Evasive answers to your questions. If a seller won't agree to put verbal promises in writing, avoid this seller and look for a legitimate company.
Excessively high start-up fees.
Never commit to anything at a high-pressure meeting or seminar. Research any offer being made and seek independent advice before making a decision.
Scam 4. Pyramid schemes
You’re pressured by a friend to pay a large “membership fee” to participate in a new business opportunity. You have to buy a large quantity of “products.” But there’s no real market for the products. The only real way for you to make any money is to convince other people to join the network, for similarly large membership fees.
This is a pyramid scheme.
Although pyramid schemes are often cleverly disguised, they make money by recruiting people rather than by selling a legitimate product or providing a service.
In reality, only the people at the top of the pyramid make any money. Most of the people who invest money in pyramid schemes lose all of it. Pyramid schemes inevitably collapse.
In Canada, it’s a crime to promote a pyramid scheme or even to participate in one.
Pyramid schemes can look a lot like "multi-level marketing," which is legal in Canada. Under "multi-level marketing," people sell consumer products, usually in customers’ homes. The products are supplied by a multi-level marketing company. While a pyramid scheme focuses on recruiting more people, multi-level marketing focuses on selling products or services.
|Multi-level marketing||Pyramid scheme|
|“Make huge profits being a Lipstick Lady! As a distributor for Lipstick Lady, you will sell our premium cosmetics door-to-door. You keep a percentage of each sale you make of Lipstick Lady products.”||“Make huge profits being a Lipstick Lady! When you become a distributor for Lipstick Lady, you sign up other sales people and are guaranteed to make at least $5,000 a month!”|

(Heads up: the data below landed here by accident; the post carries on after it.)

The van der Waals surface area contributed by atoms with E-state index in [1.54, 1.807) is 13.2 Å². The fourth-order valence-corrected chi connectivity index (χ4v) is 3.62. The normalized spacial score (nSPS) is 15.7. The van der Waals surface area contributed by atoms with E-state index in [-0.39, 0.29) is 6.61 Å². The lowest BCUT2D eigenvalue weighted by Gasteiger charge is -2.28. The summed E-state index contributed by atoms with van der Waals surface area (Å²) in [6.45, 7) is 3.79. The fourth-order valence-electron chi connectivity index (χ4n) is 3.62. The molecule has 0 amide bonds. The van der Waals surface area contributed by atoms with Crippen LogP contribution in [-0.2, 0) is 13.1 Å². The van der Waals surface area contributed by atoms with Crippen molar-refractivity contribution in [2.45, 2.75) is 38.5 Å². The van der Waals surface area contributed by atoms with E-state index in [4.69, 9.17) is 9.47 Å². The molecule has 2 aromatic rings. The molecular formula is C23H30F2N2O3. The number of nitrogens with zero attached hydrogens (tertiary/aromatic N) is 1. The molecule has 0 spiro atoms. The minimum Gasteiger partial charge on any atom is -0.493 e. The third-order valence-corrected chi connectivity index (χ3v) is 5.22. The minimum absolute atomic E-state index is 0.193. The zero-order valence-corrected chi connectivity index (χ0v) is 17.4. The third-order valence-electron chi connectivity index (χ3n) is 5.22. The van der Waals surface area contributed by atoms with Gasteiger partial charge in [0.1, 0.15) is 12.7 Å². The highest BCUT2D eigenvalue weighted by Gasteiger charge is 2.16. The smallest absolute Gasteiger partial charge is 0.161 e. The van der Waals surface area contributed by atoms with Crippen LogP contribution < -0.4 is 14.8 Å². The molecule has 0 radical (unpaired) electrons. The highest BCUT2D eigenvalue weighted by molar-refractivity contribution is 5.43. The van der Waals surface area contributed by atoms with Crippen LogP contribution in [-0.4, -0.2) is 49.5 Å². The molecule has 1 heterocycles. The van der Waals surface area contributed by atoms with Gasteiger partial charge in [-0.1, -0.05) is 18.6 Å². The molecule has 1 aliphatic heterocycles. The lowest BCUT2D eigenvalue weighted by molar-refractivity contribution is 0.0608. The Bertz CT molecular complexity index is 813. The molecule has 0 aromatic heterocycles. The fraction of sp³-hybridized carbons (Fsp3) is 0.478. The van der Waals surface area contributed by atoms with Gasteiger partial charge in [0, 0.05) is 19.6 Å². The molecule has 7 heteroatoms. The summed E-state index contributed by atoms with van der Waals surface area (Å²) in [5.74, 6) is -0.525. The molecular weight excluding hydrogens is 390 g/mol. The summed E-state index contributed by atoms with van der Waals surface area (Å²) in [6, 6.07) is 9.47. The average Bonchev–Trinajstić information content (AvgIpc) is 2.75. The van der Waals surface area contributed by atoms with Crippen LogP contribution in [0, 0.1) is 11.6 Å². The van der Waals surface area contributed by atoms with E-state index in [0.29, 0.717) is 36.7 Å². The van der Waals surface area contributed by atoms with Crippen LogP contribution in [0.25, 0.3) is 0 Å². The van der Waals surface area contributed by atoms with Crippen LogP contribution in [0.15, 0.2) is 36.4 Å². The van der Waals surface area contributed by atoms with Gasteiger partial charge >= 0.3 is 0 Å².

Family members and people you trust might invite you to participate in a pyramid scheme. They might not know the scheme is illegal or that they are involved in a scam. Ask yourself: “If I am not selling a genuine product or service, is participation in this activity legal?”
Step 1. Research the company
With a work or business opportunity, learn as much as you can about the company, product and market potential.
Check with the Better Business Bureau to see what they know about the company.
See what other people are saying about the company by searching online for their name and the word “reviews” or “complaints.” Complaints from others can tip you off to "catches" that might come with an offer that seems enticing.
If you’re considering a business opportunity, be wary if the seller provides recommendations from people but never gives you a way to contact those people yourself.
If you’re considering a franchise opportunity, carefully read the material the seller must disclose under the law about the opportunity. This material includes a list of current and former franchisees. Call these people. Talk to other people who have franchises. Compare franchises with other business opportunities.
Step 2. Get everything in writing
If you’re considering a work opportunity, get a complete description of the work involved. You should never have to pay for a job description.
If you’re considering a business opportunity, get the seller's promises in writing. If the seller says one thing but the written contract says nothing about it or says something different, the written contract is what counts.
Sales claims about successful areas of business — "Be a part of our five billion dollar industry,” for example — may have no bearing on your likelihood of success. Once you buy the business, you may be competing with business people with more experience.
Step 3. Make sure you understand the offer
Before you sign anything, make sure you read it and understand it.
For a business opportunity in particular, consider getting professional advice from a lawyer, accountant, or business advisor.